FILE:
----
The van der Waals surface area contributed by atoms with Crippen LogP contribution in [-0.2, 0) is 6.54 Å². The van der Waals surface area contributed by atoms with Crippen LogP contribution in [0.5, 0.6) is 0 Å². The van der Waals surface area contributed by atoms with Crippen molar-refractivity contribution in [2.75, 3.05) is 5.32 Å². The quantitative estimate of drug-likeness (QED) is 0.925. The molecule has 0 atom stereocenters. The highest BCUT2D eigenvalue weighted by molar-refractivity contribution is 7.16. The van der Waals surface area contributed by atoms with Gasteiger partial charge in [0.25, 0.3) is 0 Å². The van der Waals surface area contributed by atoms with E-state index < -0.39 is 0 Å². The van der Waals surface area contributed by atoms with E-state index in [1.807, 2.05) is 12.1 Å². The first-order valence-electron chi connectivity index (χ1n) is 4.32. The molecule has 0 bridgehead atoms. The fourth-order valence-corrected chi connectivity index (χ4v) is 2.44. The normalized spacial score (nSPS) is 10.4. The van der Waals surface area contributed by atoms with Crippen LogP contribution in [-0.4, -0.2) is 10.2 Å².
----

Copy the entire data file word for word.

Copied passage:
The van der Waals surface area contributed by atoms with Crippen LogP contribution in [-0.2, 0) is 6.54 Å². The van der Waals surface area contributed by atoms with Crippen LogP contribution in [0.5, 0.6) is 0 Å². The van der Waals surface area contributed by atoms with Crippen molar-refractivity contribution in [2.75, 3.05) is 5.32 Å². The quantitative estimate of drug-likeness (QED) is 0.925. The molecule has 0 atom stereocenters. The highest BCUT2D eigenvalue weighted by molar-refractivity contribution is 7.16. The van der Waals surface area contributed by atoms with Gasteiger partial charge in [0.25, 0.3) is 0 Å². The van der Waals surface area contributed by atoms with E-state index < -0.39 is 0 Å². The van der Waals surface area contributed by atoms with E-state index in [1.807, 2.05) is 12.1 Å². The first-order valence-electron chi connectivity index (χ1n) is 4.32. The molecule has 0 bridgehead atoms. The fourth-order valence-corrected chi connectivity index (χ4v) is 2.44. The normalized spacial score (nSPS) is 10.4. The van der Waals surface area contributed by atoms with Crippen LogP contribution in [-0.4, -0.2) is 10.2 Å².